The CCEIL invited alumni Noha Aboueldahab back to SOAS to start off this semester’s “Critical Conversation Series”. In conversation with Dr Gina Heathcote, Noha shared with current students her experience and expertise on transitional justice and human rights in the Arab region, alongside with her work at various NGOs, UN agencies, academic institutions, and think tanks over the course of 15 years.
Noha’s work focuses on transitional justice, human rights, and international law. She published in 2017 her first book, which furthers on her PhD research. Entitled ‘Transitional Justice and the Prosecution of Leaders in the Arab Region: A Comparative Study of Egypt, Libya, Tunisia and Yemen’ this research challenges the traditional perceptions of transitional justice from a non-liberal to a liberal-democratic regime. By using field interviews across four countries in the Arab region, Noha demonstrates the lack of theoretical development within transitional justice scholarship and highlights the importance of nuancing the field so as to explore transitions such as the ones seen during the Arab Spring.
Another of her many roles was to be Guest Editor for the 2019 Criminal Law Review Special Issue on the relationship between Law and Ethnographic approaches. She stressed the importance of combining both fields when doing research as it is the most effective way of collecting information about the impact of law and legal mechanisms on populations. As Dr Gina Heathcote mentioned, one SOAS PhD student, Michelle Lokot, got published within this special issue.
Following from a brief description of her work, Noha then gave an insight into her career path with recommendations for the attending MA/LLM students. She combined academic and field work throughout by working at the Coalition of the ICC before doing an MA in International Law at SOAS in 2005/06. She then went back to field work at the Coalition of the ICC, and later UNDP. Subsequently, Noha returned to academia for her PhD at Durham Law School, where she began her research on Prosecuting Political Leaders in the Arab Region, in the wake of the Arab Spring. The timing of her research with the ongoing political events made her thesis even more relevant, but she admitted that initially it was a bit more overwhelming than she planned due to the unpredictable geographic expansion of the Arab Spring.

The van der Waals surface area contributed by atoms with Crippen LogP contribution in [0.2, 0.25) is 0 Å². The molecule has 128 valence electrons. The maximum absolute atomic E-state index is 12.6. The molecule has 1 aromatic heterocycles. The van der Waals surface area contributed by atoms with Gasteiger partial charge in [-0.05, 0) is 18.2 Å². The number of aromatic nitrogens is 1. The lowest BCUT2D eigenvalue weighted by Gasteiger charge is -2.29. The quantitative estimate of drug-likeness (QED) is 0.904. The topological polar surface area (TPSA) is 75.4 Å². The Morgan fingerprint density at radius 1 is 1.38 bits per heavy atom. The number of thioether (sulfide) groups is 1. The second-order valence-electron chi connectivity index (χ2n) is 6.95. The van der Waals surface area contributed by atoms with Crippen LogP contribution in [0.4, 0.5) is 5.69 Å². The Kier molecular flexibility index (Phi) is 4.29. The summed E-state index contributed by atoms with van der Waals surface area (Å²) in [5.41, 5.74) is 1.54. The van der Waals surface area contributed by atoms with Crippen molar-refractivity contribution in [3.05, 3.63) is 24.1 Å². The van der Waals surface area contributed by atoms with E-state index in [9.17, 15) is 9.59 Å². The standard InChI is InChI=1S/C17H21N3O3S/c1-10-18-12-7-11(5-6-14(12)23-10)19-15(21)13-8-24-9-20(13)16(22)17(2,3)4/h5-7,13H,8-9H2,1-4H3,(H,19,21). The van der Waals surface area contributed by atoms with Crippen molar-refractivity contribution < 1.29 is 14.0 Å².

Lastly, she talked about her current position as a Fellow in the Foreign Policy program at the Brookings Doha Center, and the importance, for her, of going back to work in the Middle East and being able to work from within instead of engaging from the outside. Being in Doha has allowed her to create a platform for meaningful conversations with actors in Yemen, Egypt, and Tunisia – something which may not have been possible in another country due to immigration and visa procedures.
The floor then opened up to questions. A number of them addressed the issue of time in pre and post-conflict environments. In fact, according to Noha, transitional justice is a useful mechanism to approach the issue of time in conflict. The Truth and Dignity Commission in Tunisia is an example of successful use of time. The Commission had a mandate going back to 1956, which allowed it to explore post-colonial impact and asked France and the IMF for reparations and apologies. Contrastingly, prosecution in inherently limited in time and can prove to be unsatisfactory to address the longer term effects of conflicts.
Other questions centred around our understanding of transnational justice as going from dictator state to a liberal democracy. Noha argued that her finding shows transnational justice can take place in other subtler forms and spaces and still have a great impact. During the session, Noha also shared a new project she is currently working on, where she is meeting and listening to voices from the Yemeni diaspora, hoping to finally bring them together and make room for their response to the war in Yemen.
By Louise Pech, LLM Human Rights Conflict and Justice; and Eleonor Lefvert, MA Gender Studies and Law.